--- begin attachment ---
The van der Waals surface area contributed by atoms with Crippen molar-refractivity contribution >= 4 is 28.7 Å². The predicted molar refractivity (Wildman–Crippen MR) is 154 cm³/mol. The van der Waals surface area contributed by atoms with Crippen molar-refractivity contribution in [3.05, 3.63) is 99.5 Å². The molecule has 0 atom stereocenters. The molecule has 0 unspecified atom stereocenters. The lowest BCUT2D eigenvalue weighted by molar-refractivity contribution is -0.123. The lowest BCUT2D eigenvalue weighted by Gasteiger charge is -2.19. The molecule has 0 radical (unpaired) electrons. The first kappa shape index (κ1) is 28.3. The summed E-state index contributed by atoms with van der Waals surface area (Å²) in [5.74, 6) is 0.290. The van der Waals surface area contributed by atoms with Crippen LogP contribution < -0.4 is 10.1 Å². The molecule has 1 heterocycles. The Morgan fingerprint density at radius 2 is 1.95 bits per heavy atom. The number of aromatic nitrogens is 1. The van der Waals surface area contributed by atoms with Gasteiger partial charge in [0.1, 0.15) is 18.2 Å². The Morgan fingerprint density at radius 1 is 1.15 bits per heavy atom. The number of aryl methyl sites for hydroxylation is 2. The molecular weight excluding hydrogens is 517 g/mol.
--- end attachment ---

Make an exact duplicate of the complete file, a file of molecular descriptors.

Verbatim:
The van der Waals surface area contributed by atoms with Crippen molar-refractivity contribution >= 4 is 28.7 Å². The predicted molar refractivity (Wildman–Crippen MR) is 154 cm³/mol. The van der Waals surface area contributed by atoms with Crippen molar-refractivity contribution in [3.05, 3.63) is 99.5 Å². The molecule has 0 atom stereocenters. The molecule has 0 unspecified atom stereocenters. The lowest BCUT2D eigenvalue weighted by molar-refractivity contribution is -0.123. The lowest BCUT2D eigenvalue weighted by Gasteiger charge is -2.19. The molecule has 0 radical (unpaired) electrons. The first kappa shape index (κ1) is 28.3. The summed E-state index contributed by atoms with van der Waals surface area (Å²) in [5.74, 6) is 0.290. The van der Waals surface area contributed by atoms with Crippen LogP contribution < -0.4 is 10.1 Å². The molecule has 1 heterocycles. The Morgan fingerprint density at radius 2 is 1.95 bits per heavy atom. The number of aromatic nitrogens is 1. The van der Waals surface area contributed by atoms with Gasteiger partial charge in [0.1, 0.15) is 18.2 Å². The Morgan fingerprint density at radius 1 is 1.15 bits per heavy atom. The number of aryl methyl sites for hydroxylation is 2. The molecular weight excluding hydrogens is 517 g/mol.